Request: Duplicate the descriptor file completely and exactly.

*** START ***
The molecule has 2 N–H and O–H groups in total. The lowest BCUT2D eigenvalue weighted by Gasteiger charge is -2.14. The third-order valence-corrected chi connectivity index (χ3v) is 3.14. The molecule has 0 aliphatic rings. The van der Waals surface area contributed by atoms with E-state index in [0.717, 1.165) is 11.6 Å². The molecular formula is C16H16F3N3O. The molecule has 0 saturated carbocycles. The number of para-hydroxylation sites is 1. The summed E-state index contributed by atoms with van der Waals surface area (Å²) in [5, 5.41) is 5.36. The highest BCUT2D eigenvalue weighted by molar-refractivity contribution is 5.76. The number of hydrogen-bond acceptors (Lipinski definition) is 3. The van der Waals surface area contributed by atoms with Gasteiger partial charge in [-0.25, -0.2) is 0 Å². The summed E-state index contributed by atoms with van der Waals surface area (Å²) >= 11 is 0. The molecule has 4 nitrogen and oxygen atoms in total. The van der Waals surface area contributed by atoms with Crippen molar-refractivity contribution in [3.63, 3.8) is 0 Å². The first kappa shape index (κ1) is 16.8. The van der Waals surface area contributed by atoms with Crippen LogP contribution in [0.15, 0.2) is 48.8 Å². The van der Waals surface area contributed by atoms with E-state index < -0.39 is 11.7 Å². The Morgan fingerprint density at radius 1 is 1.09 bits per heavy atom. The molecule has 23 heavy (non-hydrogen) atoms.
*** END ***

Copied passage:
The molecule has 2 N–H and O–H groups in total. The lowest BCUT2D eigenvalue weighted by Gasteiger charge is -2.14. The third-order valence-corrected chi connectivity index (χ3v) is 3.14. The molecule has 0 aliphatic rings. The van der Waals surface area contributed by atoms with E-state index in [0.717, 1.165) is 11.6 Å². The molecular formula is C16H16F3N3O. The molecule has 0 saturated carbocycles. The number of para-hydroxylation sites is 1. The summed E-state index contributed by atoms with van der Waals surface area (Å²) in [5, 5.41) is 5.36. The highest BCUT2D eigenvalue weighted by molar-refractivity contribution is 5.76. The number of hydrogen-bond acceptors (Lipinski definition) is 3. The van der Waals surface area contributed by atoms with Gasteiger partial charge in [-0.25, -0.2) is 0 Å². The summed E-state index contributed by atoms with van der Waals surface area (Å²) >= 11 is 0. The molecule has 4 nitrogen and oxygen atoms in total. The van der Waals surface area contributed by atoms with Crippen molar-refractivity contribution in [3.63, 3.8) is 0 Å². The first kappa shape index (κ1) is 16.8. The van der Waals surface area contributed by atoms with Crippen LogP contribution in [0.15, 0.2) is 48.8 Å². The van der Waals surface area contributed by atoms with E-state index < -0.39 is 11.7 Å². The Morgan fingerprint density at radius 1 is 1.09 bits per heavy atom. The molecule has 23 heavy (non-hydrogen) atoms.